The FBI Arrested Three White Supremacists Days Before A Gun Rally That Is Attracting "Threats Of Violence"

"We're seeing threats of armed confrontation and assault on our capital," Virginia's governor has warned.

The FBI has arrested three white supremacists, two of whom have military training, days before an extremist pro-gun rally in Richmond, Virginia, which authorities say is attracting "threats of violence" from hate groups and militias.

The three men — Patrik Jordan Mathews, 27; Brian Mark Lemley Jr., 33; and William Garfield Bilbrough, 19 — are members of the white supremacist group "the Base," according to an affidavit filed in Maryland court.

The FBI did not respond to requests for comment, but the men reportedly discussed attending the rally on Monday.

"Within The Base’s encrypted chat rooms, members have discussed, among other things, recruitment, creating a white ethno-state, committing acts of violence against minority communities (including African-Americans and Jewish-Americans), the organization’s military-style training camps, and ways to make improvised explosive devices," the court documents state.

The Counter Extremism Project says the Base is a "neo-Nazi, white-supremacist network that describes itself as an 'international survivalist and self-defense network' that seeks to train their members for fighting a race war."

Mathews is an eight-year veteran of the Canadian Army Reserve who is trained in explosives. He was under investigation by the Canadian military for attempting to recruit people for the Base and his white nationalist beliefs when his car was found abandoned last August near the US border.

After he illegally crossed into the US, authorities say, he met up with Lemley and Bilbrough. Lemley and Mathews had been living together in a Delaware apartment for months, allegedly building an assault rifle and attempting to manufacture DMT, a psychedelic drug.

Lemley took the assault rifle to a Maryland gun range on Jan. 2, where an FBI agent reported that multiple bullets could be heard firing at once.

“Oh oops, it looks like I accidentally made a machine gun,” Lemley told Mathews, according to the affidavit. Five days later, Lemley ordered 1,500 rounds of ammunition.

The men were arrested on federal gun charges, as well as those related to harboring an undocumented immigrant.

Virginia Gov. Ralph Northam announced Wednesday that he’s declaring a state of emergency from Friday to Tuesday due to "threats of violence" from hate groups.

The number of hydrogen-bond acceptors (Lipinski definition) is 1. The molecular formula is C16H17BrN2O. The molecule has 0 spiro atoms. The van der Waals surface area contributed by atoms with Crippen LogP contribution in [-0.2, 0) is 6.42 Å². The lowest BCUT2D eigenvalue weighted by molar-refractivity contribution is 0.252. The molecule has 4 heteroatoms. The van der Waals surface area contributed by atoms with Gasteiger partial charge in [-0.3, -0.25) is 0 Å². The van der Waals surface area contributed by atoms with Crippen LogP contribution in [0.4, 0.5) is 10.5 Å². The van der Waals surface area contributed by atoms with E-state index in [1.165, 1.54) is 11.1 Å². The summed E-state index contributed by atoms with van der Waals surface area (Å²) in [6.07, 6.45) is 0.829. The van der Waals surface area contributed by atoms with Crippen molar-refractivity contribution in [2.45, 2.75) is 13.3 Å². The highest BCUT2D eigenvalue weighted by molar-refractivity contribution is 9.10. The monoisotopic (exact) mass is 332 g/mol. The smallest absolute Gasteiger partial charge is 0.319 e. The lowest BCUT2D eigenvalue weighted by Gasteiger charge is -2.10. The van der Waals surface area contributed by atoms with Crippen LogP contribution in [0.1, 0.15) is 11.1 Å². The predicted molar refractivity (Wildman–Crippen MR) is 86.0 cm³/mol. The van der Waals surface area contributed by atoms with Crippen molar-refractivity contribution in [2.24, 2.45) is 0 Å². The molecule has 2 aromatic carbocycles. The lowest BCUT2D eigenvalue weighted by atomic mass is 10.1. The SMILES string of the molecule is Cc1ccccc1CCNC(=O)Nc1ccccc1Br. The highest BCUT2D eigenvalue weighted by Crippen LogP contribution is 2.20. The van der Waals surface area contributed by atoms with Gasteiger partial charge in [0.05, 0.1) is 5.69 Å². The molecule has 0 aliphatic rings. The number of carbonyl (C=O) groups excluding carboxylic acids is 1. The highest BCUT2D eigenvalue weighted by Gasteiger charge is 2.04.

"We're seeing threats of violence," said Northam. "We're seeing threats of armed confrontation and assault on our capital."

The state of emergency includes banning all guns from the Capitol Square area in Richmond, where the state’s government buildings are located, in anticipation of the rally, which is being organized by the Virginia Citizens Defense League.

"They are not coming to peacefully protest," Northam said at his news conference. "They're coming to intimidate and cause harm."

This intelligence suggests militia groups and hate groups, some from out of state, plan to come to the Capitol to disrupt our democratic process with acts of violence.

On Thursday, a judge refused to grant Virginia Citizens Defense League's request for an injunction against the state of emergency, with Northam citing the arrests of the three men as proof that the threats are real.

A state of emergency was also called for the "Unite the Right" rally in Charlottesville in August 2017, when far-right and extremist protesters gathered to protest the possible removal of a Confederate statue. Heather Heyer was killed and 19 others were injured when a protester drove his car into a crowd of counterprotesters.

On Monday, state Democratic leaders banned guns inside the capitol and another legislative office building. Last November, Democrats took control of the Virginia General Assembly based in part on promises of tighter gun regulations in the state.

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